MacNeil has interpreted an Indian dancer as he chants into the crook of his upraised arm. The model for this sculpture was a Sioux Indian named Black Pipe, who was part of Buffalo Bill’s Wild West Show at the 1893 World’s Columbian Exposition in Chicago. Black Pipe remained in Chicago after the fair closed and became a regular model and studio assistant for MacNeil. The artist maintained a studio in Chicago, but traveled many times to the Southwest to observe Indian rituals, costumes, crafts, and ceremonies firsthand. In Primitive Chant, MacNeil captures the physical beauty and grace of the Native American, which he compared to that of Greek warriors.

In the early 1900s, because of his knowledge and authorship on American Sculpture, Lorado Taft was referred to by many as ‘the Dean of American Sculpture.’   He offered early praise for Hermon Atkins MacNeil.  His admiration of MacNeil’s work continued into the 1920s when he recommended MacNeil’s “Lawyer Lincoln” bust to the University Of Illinois to grace the spiral entry foyer of Lincoln Hall.

In Chapter XXIII of his volume “THE HISTORY OF AMERICAN SCULPTURE” (originally published in 1903), Taft offers the following praise of the young MacNeil:

THE YOUNGER GENERATION IN NEW YORK

 The opening twentieth century brings before us a group of young sculptors equipped by nature and by training as in the past few Americans have been. …

One of the most promising of this number is Hermon A. MacNeil.

Marquette Panel #4 (detail)

Well equipped with the training which the Parisian studios give, Mr. MacNeil was early discontented with the banality of modern sculptural themes. The makeshift subjects of his comrades seemed to him unworthy. He wanted to do things more original and more truly expressive. Western life and the Indian had for him a great appeal, and he made several trips to the redman’s reservations north and west, in order to study what he considered the most sculptural motifs which America offers.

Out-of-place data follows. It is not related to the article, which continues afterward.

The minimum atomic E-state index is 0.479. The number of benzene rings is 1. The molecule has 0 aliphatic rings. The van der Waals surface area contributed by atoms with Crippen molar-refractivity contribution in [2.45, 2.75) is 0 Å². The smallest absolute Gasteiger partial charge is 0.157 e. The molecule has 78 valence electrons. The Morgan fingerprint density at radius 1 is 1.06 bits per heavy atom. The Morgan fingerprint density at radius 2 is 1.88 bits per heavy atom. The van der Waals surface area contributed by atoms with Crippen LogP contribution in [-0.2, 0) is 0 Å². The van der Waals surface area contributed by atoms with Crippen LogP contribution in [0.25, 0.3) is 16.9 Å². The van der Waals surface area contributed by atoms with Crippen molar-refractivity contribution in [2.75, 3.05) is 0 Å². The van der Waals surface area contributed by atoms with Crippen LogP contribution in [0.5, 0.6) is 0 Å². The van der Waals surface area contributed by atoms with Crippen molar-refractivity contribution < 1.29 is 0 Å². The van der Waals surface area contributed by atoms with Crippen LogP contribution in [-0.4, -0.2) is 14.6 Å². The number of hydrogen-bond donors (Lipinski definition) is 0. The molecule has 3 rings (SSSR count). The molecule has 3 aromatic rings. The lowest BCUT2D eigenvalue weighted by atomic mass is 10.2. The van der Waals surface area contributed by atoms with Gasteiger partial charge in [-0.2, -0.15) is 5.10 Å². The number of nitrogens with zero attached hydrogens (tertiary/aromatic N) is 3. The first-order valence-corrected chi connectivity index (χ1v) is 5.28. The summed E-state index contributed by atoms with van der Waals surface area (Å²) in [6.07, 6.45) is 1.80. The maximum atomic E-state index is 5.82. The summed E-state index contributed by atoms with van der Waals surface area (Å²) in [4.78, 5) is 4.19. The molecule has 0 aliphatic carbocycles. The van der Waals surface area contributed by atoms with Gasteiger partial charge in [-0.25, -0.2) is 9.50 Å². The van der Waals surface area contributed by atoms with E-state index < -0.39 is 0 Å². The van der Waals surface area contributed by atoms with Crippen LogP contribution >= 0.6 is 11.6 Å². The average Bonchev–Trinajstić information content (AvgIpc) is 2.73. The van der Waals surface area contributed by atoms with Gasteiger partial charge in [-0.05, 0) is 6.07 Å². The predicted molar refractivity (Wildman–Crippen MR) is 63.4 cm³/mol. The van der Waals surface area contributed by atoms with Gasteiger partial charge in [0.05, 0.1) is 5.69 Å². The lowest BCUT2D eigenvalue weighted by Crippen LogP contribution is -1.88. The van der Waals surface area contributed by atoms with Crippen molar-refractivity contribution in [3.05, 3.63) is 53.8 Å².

His reliefs over the doors of the Marquette building in Chicago — scenes of the life and death [ p. 437 > p. 438 ] of Pere Marquette — show to what good use he put his material. He was wont to talk of the artistic possibilities of the Indian in sculpture with an enthusiasm that was eloquent if not always convincing. To him they were as fine as Greek warriors and as worthy to be immortalized. …

More of Taft’s critique on H. A. MacNeil will be offered in upcoming postings on HermonAtkinsMacNeil.com.

 

"Hermon Atkins MacNeil" in studio smock. A portrait by Milton Herbert Bancroft

In December 1895, 

"The de Profundus was intoned ..." (detail from right side of Panel 4).

  • Hermon Atkins MacNeil’s four bas relief panels depicting the life of Fr. Pére Marquette were put in place on the new Marquette Building in Chicago.
  • He received word that he had been awarded the Rinehart Prize for study in Rome.
  • On Christmas Day he married Carol Louise Brooks, a sculptor herself, who studied with MacNeil and shared many of the same colleagues.

    Carol Brooks MacNeil - 1907 - Twelve years after her marriage to Hermon

  • On New Years Day, or there about, they sailed for Rome and what would become 3 years of further study there, then going to Paris for a fourth year and exhibiting at the Exposition Universelle of 1900.

While we can imagine Hermon Atkins MacNeil’s state of mind in December 1895 to be quite elated, we have actual historical reference on MacNeil’s mood written by Amy Aldis Bradley, another artist friend who completed art for the Marquette project.

Amy Aldis Bradley wrote in 1895 to Peter Brooks, developer for the new Marquette Building in Chicago and employer of her father, stating the following: